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Published on Jul 10, 2014
The Pajaro Valley in California's Monterey Bay area is ideally suited for agriculture. In fact, the Pajaro Valley and the nearby Salinas Valley produce nearly half of the strawberries grown in the United States yearly. But, the water source for the valley is a confined underground aquifer that is slowly being depleted.
How can mathematics help solve this problem? In January 2011, the American Institute of Mathematics held a Sustainability Problems workshop with the goal of bringing together mathematicians and industry representatives to work on a variety of sustainability problems, including renewable energy, air quality, water management and other environmental issues.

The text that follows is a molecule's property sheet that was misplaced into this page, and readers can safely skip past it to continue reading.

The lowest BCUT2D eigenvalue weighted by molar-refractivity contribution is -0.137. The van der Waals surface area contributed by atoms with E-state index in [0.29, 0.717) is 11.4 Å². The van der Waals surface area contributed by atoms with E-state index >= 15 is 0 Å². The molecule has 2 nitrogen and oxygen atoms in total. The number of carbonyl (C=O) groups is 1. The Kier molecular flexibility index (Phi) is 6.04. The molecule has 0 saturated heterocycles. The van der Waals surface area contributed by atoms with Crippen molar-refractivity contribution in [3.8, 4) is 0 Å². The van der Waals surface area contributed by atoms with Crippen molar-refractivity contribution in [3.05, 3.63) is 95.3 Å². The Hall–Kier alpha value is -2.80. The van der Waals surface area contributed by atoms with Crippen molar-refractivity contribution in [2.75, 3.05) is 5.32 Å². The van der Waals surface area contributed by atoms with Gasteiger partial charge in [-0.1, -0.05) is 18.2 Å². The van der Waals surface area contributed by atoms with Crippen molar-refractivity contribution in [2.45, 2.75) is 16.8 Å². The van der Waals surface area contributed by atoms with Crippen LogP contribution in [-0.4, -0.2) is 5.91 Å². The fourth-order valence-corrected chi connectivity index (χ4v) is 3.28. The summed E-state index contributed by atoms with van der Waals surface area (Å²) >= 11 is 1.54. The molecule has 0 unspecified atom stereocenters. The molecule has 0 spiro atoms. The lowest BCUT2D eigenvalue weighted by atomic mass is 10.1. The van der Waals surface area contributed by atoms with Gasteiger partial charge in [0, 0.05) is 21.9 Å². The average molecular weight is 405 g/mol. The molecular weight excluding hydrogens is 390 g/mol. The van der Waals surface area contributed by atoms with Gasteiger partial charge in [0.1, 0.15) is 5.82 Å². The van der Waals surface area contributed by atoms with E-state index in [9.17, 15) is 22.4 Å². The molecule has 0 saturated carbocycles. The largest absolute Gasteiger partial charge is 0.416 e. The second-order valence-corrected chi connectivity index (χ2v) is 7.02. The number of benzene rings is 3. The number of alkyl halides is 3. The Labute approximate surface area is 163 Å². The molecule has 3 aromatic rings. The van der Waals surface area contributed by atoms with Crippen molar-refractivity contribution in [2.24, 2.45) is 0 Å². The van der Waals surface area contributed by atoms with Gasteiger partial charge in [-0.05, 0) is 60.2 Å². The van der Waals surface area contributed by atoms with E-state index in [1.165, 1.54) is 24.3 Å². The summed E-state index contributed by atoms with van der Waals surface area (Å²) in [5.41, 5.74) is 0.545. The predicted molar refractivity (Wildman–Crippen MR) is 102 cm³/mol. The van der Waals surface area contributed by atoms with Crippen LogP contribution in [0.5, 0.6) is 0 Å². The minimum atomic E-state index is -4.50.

During the week of the workshop and with follow-up activity, a team headed by mathematicians Kathleen Fowler and Lea Jenkins has made significant progress in the creation of a virtual farm model to study alternative crop management strategies and their effect on water usage and profit. The team also investigated a surface water analysis to understand feasible ways to capture rainfall for re-infiltration (or recharging) into the aquifer.
The research in this episode was supported by NSF award #1128242, American Institute of Mathematics Research Conference Center: A Model for Collaborative Research.